You've also got me wondering about the Chief and his motives. I can see him being hard to trust and although I haven't read a lot of Doom Patrol (maybe three issues at most) Even I barely trusted him when I read those issues. And lastly, if I recall aren't that brain and the talking Gorilla in a relationship or something?

  4. Yeah, I believe it was Morrison who established that the Brain and Monsieur Mallah are in love with one another. In their first few appearances their relationship doesn't extend beyond Mallah simply being devoted to the Brain's plans to destroy the Doom Patrol, although I'll keep an eye out for any romantic undertones between them when I read the next few Archives.

  5. I don't know if it's ever explicitly stated, but they are together a lot. haha

    Eventually, given the nature of my project, I'll probably have this in archive and showcase - will be interesting to see how much that color seems to change the mood of the work. When I flipped through the black an white volume before, I wasn't imagining that kind of color scheme at all!

  6. Marc, this was a really great review. I have a few issues of the new DP series, but I really had no idea as to the quality of their silver age adaventures. Comics used to take a lot more chances at being fun/absurd, didn't they?

    Last night I read an issue of The Brave and the Bold (#8 from 2008) featuring the Flash and Doom Patrol, so it was kind of fitting that you posted this. I'm not sure if you've ever read the issue, but it has some funny moments.

    I don't think I've ever mentioned it, but I really like the title of your blog. Knowing your affinity for Spider-Man makes it come together that much more.

  7. Thanks, Kello! The Silver Age is actually my favorite period in comics history because, like you said, they took so many more chances then. I think part of it is that there wasn't so much emphasis on making cohesive comic book universes as there was on simply having fun with the characters.

    I have read a few issues of the new Brave and the Bold series (I loved the Flash/Blackhawks issue), but I haven't read the Doom Patrol one yet. I've been planning to pick up that series in trade, and now I'm looking forward to it even more.

    And as for the blog's title, I knew when I set out to start a comics blog there was only one thing I could call it. Glad you like it!

  8. It's interesting - they took a lot more chances with plot, set up, and character ability, but not nearly as much with character development, different ways of telling a story, or bad guy motivation.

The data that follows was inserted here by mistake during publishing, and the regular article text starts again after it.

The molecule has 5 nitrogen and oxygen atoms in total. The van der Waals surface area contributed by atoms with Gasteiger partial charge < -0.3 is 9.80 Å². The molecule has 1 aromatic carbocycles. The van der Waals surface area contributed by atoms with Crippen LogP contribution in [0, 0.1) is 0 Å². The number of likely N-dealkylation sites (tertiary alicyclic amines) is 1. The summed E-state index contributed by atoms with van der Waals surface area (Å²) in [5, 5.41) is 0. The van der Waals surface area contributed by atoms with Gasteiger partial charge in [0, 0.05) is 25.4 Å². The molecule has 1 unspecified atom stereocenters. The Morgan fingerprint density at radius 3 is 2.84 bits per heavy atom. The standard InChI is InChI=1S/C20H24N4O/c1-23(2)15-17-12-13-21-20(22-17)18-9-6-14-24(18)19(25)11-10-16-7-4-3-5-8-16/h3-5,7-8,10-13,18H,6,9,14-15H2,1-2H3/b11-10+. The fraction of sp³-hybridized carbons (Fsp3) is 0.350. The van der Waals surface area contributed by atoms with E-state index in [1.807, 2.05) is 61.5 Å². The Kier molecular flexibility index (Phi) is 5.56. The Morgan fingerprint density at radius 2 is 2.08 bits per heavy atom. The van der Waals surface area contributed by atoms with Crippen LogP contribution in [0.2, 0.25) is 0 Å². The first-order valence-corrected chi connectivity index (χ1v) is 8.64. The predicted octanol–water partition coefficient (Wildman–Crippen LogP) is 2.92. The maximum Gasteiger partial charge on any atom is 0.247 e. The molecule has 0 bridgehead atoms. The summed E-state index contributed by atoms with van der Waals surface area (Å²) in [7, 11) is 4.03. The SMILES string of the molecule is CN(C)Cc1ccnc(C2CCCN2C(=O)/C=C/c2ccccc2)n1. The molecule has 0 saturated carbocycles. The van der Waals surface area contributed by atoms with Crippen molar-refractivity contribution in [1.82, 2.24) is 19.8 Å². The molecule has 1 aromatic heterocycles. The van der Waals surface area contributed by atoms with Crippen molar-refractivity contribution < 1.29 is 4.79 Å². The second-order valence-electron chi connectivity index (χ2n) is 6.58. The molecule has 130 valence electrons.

9. As far as most mainstream DC superhero books go, that's pretty much true. Still, it's always interesting to see what wild ideas they came up with.

    I'd argue that Marvel was more progressive in terms of character development though, beginning with Fantastic Four in 1961. You can actually see the characters grow as a team and a family in the early issues of that book. And I think you can see Spider-Man mature significantly over the course of his first three or four years, going from a shy bookworm to a much more confident and outgoing young ladies' man.

    That isn't to say that one is better than the other -- I'm not out to start any kind of DC vs. Marvel debate, because both approaches have their own merits. But I think most would agree that it was the way Stan Lee handled the superhero genre that pushed DC and other companies to step up their game and start adopting some more "modern" storytelling sensibilities. In Doom Patrol, I would argue that you can see the beginnings of Marvel's influence, and that's one of the things that makes it so interesting to read.

  10. Great review as always Marc! You took a team that I had literally ZERO interest in and made them seem... well, interesting! That's the true mark of a great writer. Anyway, I had no idea that Grant had a run with these characters, and I'm kind of intrigued as to how he would have approached them. Do you have any issue #'s you could toss my way, because a team like the Doom Patrol seems like they could mesh really well with Grant's unique style of writing.

  11. Thanks, X-Man! It's good to see you back from your blogging vacation, my friend.

    Morrison wrote issues 19-63 of the second ongoing Doom Patrol series, which began in 1987. His entire run was also collected into six trade paperbacks. It was some of the first mainstream comics work he did in the US, coming less than a year after he started writing Animal Man. Like I said, I haven't read that stuff yet but I'm very much looking forward to it after I finish with the original series.

  12. Well, thanks Marc, it's good to be back!

    Wow, that's a pretty lengthy run. I'll have to look around to see if I can scope out those trades anywhere. They'll probably end up on my long-term "To Buy" list. Thanks for the info!

  13. Marc - you're totally right. And my immersion in the DCU at this time clouded my judgement a bit on that one. Marvel was really ahead of the curve there and totally shaped things to come.